If you really want to be sure about this, just connect two of the four panels and monitor it's output for a couple of days. There will no need for concern if you never see any numbers past 20A.
 

wilyvero

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Which of the various EpEver MPPT controllers do you have? The "BN" models might have a bit more headroom than the "AN" models, due to a superior heatsink. As 12voltinstalls just described, "520 Watts" divided by 40 Amps is around 13 volts (a slightly low charging voltage, even for the case of lead acid batteries). Higher charging voltages increase the maximum power in a linear way.

When batteries don't need charging, or will accept only a small amount of current, the EpEver Solar Charge Controller (SCC) will leave a lot of "available" power up in the panels, unused. If your 4 panels create less than 30 Amps of current at rated output, most of the EpEver SCCs will handle them fine. If you can configure them series+parallel 2x2, you should have much less maximum current than that, while still having disconnected voltage well below the EpEver limit. It depends on the characteristics of your panels.

On less-than-perfect days, "excessive" panels are good. I have about 600 Watts of rated panels on my own EpEver 30 Amp "Tracer BN", and it never even gets warm. The user manual indicates that only '390 watts' are usable (at "12V"), but that's manifestly understated. I actually push upwards of 450 watts through the SCC in good sun conditions. I would personally feel very comfortable with your configuration on a 40 Amp Tracer "BN", but obviously can't guaranty it for you.

The wire size between the battery(s) and the Inverter depends on the Inverter, of course.
How do you calculate the size wire or cable ?
 

MichaelK

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How do you calculate the size wire or cable ?
Here's wire gauge table. Looking at the chart, it shows that 8 gauge wire can only handle a total of 40A without heating past 60degreesC. The next larger gauge is 6, which can handle 55A. Finally, the next bigger gauge is 4, which can handle 70A. So, I'd suggest selecting at least 6 gauge from the controller to the batteries, though 4 gauge would allow for future expansion.
 

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dehv

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So the fact that I have about 1000W of solar panels is ok for that charge controller ?
I have the 4515bn and can confirm abuse testing way more than 40a potential input, the unit will just ramp up to 40a current to battery and stay there. Good for cloudy days to have more panels than 40a.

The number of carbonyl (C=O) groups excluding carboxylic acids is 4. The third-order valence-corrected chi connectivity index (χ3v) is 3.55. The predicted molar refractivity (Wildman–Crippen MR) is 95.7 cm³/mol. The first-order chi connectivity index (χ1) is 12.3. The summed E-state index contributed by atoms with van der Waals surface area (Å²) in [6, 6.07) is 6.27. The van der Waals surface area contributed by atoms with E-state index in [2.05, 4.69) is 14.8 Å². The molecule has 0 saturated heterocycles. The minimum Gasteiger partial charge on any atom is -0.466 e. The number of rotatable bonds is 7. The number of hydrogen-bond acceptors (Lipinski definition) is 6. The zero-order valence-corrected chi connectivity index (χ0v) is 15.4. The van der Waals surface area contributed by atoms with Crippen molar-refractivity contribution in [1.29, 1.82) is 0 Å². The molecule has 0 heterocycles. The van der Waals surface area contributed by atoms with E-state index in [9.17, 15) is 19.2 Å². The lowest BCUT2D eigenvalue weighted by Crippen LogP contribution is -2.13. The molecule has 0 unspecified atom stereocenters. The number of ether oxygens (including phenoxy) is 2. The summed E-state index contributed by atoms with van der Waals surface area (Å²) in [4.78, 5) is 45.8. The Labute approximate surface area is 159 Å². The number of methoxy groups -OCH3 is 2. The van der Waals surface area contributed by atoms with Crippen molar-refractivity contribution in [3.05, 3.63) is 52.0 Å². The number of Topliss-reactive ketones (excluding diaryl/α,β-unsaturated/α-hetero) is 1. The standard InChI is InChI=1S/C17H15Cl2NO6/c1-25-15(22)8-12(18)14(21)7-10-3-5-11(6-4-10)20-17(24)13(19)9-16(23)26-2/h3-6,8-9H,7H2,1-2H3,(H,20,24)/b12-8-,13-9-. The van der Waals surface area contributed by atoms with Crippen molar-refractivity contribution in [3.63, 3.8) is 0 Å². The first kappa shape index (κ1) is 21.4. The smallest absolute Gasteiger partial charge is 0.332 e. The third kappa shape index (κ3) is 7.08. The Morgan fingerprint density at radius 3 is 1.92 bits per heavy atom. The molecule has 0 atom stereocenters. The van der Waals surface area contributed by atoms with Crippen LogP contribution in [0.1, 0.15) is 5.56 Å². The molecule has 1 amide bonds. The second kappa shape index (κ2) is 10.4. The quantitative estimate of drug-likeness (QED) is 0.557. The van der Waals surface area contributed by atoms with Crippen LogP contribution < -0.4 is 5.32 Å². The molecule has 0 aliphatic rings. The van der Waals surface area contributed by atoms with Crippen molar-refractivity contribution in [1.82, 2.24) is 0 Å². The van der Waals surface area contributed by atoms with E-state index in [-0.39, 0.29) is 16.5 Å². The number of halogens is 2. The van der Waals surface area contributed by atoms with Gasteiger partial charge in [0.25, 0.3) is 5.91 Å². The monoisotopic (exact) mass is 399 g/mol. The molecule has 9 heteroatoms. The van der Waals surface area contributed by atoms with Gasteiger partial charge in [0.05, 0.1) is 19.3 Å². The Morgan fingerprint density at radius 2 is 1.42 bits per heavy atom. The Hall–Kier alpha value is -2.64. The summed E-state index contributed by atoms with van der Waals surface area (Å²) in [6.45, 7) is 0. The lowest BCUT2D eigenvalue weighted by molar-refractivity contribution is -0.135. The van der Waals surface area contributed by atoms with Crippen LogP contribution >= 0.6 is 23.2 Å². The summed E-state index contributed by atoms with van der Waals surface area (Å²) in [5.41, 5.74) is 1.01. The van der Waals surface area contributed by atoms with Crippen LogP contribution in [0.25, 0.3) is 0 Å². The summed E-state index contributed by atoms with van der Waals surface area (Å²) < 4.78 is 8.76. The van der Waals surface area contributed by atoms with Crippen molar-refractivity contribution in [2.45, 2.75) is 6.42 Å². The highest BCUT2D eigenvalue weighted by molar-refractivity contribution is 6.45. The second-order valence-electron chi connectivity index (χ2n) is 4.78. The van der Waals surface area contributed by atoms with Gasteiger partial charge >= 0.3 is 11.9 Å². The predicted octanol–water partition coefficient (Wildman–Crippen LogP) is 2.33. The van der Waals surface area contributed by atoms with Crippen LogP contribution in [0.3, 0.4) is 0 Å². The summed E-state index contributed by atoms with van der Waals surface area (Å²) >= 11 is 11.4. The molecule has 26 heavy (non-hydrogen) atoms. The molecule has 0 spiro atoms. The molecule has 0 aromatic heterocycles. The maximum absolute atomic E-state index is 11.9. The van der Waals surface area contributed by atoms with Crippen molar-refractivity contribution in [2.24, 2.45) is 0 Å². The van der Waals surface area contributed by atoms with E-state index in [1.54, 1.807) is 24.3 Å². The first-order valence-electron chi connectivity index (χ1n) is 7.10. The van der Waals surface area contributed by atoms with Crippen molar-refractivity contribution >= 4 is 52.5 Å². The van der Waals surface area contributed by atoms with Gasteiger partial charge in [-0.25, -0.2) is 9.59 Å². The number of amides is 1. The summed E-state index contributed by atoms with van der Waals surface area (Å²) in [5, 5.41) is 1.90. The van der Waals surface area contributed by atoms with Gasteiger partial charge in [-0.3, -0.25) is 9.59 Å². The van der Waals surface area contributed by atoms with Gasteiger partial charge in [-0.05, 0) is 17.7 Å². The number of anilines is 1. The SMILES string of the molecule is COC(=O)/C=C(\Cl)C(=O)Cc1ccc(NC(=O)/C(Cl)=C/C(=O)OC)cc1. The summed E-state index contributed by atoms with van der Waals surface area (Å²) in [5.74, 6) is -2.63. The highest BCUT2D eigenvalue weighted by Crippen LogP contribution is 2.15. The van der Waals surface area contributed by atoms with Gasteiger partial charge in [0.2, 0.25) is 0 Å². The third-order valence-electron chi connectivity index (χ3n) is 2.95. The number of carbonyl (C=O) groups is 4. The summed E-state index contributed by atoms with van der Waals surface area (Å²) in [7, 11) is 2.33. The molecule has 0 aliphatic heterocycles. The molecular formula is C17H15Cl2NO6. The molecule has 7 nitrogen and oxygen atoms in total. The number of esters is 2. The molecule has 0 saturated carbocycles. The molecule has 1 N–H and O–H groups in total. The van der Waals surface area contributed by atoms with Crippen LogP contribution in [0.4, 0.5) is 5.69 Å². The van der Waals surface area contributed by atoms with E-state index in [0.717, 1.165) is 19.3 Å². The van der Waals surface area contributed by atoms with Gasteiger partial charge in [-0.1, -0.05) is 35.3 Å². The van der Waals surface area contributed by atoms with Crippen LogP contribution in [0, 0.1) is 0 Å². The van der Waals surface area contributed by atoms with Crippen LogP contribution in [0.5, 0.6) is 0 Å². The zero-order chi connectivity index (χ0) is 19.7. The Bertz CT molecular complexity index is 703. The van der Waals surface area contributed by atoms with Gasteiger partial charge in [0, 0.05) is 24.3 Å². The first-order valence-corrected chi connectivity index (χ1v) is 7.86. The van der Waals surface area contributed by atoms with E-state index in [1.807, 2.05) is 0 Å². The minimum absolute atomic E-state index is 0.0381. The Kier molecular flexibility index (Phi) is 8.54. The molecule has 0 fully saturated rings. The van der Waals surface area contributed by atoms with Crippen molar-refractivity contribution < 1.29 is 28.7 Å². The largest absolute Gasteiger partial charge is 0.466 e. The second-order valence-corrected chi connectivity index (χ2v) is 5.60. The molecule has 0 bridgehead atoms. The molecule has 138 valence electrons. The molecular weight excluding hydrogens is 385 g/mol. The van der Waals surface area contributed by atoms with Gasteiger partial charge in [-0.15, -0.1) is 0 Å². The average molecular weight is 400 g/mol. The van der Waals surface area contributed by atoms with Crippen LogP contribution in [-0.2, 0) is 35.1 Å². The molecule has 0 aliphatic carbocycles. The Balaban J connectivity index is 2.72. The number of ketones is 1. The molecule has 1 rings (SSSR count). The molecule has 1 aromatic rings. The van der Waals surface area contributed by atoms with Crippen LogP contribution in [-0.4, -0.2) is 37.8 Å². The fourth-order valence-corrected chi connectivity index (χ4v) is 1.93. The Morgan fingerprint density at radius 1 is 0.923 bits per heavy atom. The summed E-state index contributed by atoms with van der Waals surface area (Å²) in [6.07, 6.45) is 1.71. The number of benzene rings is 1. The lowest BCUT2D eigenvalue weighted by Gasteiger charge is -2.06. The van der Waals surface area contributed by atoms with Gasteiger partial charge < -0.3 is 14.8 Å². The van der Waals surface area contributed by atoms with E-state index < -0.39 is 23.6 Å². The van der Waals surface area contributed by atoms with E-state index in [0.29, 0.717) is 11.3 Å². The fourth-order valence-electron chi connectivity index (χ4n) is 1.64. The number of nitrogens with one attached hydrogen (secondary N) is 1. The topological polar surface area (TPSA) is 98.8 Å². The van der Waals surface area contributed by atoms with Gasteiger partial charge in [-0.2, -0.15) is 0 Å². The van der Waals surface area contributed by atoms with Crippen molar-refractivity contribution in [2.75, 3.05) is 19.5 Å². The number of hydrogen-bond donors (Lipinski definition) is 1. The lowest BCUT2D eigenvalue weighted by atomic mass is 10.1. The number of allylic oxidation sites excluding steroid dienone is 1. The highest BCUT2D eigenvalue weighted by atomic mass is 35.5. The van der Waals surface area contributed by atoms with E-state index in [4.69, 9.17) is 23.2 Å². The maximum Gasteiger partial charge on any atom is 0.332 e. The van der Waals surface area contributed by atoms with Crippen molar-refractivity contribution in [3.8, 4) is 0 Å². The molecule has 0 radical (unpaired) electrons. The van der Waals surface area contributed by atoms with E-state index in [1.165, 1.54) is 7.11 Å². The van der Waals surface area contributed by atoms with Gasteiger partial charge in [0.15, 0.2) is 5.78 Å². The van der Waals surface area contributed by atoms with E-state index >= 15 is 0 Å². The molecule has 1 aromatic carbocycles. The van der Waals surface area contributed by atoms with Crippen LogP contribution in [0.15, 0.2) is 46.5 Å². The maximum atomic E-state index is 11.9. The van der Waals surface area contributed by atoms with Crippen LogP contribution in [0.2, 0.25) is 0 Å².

12VoltInstalls

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I'd suggest selecting at least 6 gauge from the controller to the batteries, though 4 gauge would allow for future expansion.
I like overcabling. And the epever 40 will take 6ga which “is” oversized for 40A.

However, it’s doubtful you will see 40A of output on one hand, and on the other hand if you fuse at 40A with 8ga there isn’t a safety concern, really.
I have 8ga because it was way overkill when I initially installed it with 200W of panels. Now, two upgrades later 8ga is just “adequate” for my setup. I have an 8ga ATO fuseholder at the battery with a 40A fuse; so far the most I’ve seen is 32-34A with 600W split to 300W series in two directions. You could see max output regularly depending on your region/location.

If you are buying charge wire now 6ga makes the most sense.
 

rickst29

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I have the 4515bn and can confirm abuse testing way more than 40a potential input, the unit will just ramp up to 40a current to battery and stay there. Good for cloudy days to have more panels than 40a.
I can confirm the same for my smaller BN3215 (30 Amp), which is also over-paneled. When Solar Power exceeds the maximum charging power of my Tracer [(Solar Watts * 95% MPPT efficiency) / Charging Voltage would be greater than 30A], it happily limits output current to very slightly more than 30A and stays there, leaving unwanted extra Solar Power in the panels and "in the sky".

This is a programmable parameter - I have also "tuned" that 30A limit, using the MT-50, to be slightly less (28A). And my Tracer 'BN' obeys the newer lower limit in the same way, putting out a maximum of about 28.05A (measured by a separate coulomb counter).
 

dehv

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Beware of CCA copper coated aluminum wire if shopping online.